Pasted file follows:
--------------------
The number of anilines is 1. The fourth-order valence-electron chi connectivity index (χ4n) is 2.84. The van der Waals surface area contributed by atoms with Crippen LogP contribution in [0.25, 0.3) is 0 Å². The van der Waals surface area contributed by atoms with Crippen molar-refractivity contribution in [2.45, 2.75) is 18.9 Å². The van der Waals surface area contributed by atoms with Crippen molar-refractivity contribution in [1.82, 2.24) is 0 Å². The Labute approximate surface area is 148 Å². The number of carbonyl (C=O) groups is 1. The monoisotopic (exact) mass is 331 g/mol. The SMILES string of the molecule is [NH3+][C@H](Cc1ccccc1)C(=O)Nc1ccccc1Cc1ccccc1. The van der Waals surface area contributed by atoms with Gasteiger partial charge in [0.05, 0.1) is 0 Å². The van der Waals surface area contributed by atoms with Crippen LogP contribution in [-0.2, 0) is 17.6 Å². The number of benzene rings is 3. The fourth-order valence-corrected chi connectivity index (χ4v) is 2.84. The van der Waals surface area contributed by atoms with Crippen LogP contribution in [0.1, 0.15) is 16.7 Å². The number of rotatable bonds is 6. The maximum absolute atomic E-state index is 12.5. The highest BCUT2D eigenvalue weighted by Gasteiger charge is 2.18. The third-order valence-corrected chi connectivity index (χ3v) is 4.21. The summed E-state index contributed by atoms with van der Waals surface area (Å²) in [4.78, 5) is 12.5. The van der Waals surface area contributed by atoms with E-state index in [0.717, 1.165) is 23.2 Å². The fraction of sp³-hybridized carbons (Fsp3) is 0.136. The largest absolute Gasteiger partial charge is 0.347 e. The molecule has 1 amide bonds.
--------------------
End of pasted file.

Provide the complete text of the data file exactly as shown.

The number of anilines is 1. The fourth-order valence-electron chi connectivity index (χ4n) is 2.84. The van der Waals surface area contributed by atoms with Crippen LogP contribution in [0.25, 0.3) is 0 Å². The van der Waals surface area contributed by atoms with Crippen molar-refractivity contribution in [2.45, 2.75) is 18.9 Å². The van der Waals surface area contributed by atoms with Crippen molar-refractivity contribution in [1.82, 2.24) is 0 Å². The Labute approximate surface area is 148 Å². The number of carbonyl (C=O) groups is 1. The monoisotopic (exact) mass is 331 g/mol. The SMILES string of the molecule is [NH3+][C@H](Cc1ccccc1)C(=O)Nc1ccccc1Cc1ccccc1. The van der Waals surface area contributed by atoms with Gasteiger partial charge in [0.05, 0.1) is 0 Å². The van der Waals surface area contributed by atoms with Crippen LogP contribution in [-0.2, 0) is 17.6 Å². The number of benzene rings is 3. The fourth-order valence-corrected chi connectivity index (χ4v) is 2.84. The van der Waals surface area contributed by atoms with Crippen LogP contribution in [0.1, 0.15) is 16.7 Å². The number of rotatable bonds is 6. The maximum absolute atomic E-state index is 12.5. The highest BCUT2D eigenvalue weighted by Gasteiger charge is 2.18. The third-order valence-corrected chi connectivity index (χ3v) is 4.21. The summed E-state index contributed by atoms with van der Waals surface area (Å²) in [4.78, 5) is 12.5. The van der Waals surface area contributed by atoms with E-state index in [0.717, 1.165) is 23.2 Å². The fraction of sp³-hybridized carbons (Fsp3) is 0.136. The largest absolute Gasteiger partial charge is 0.347 e. The molecule has 1 amide bonds.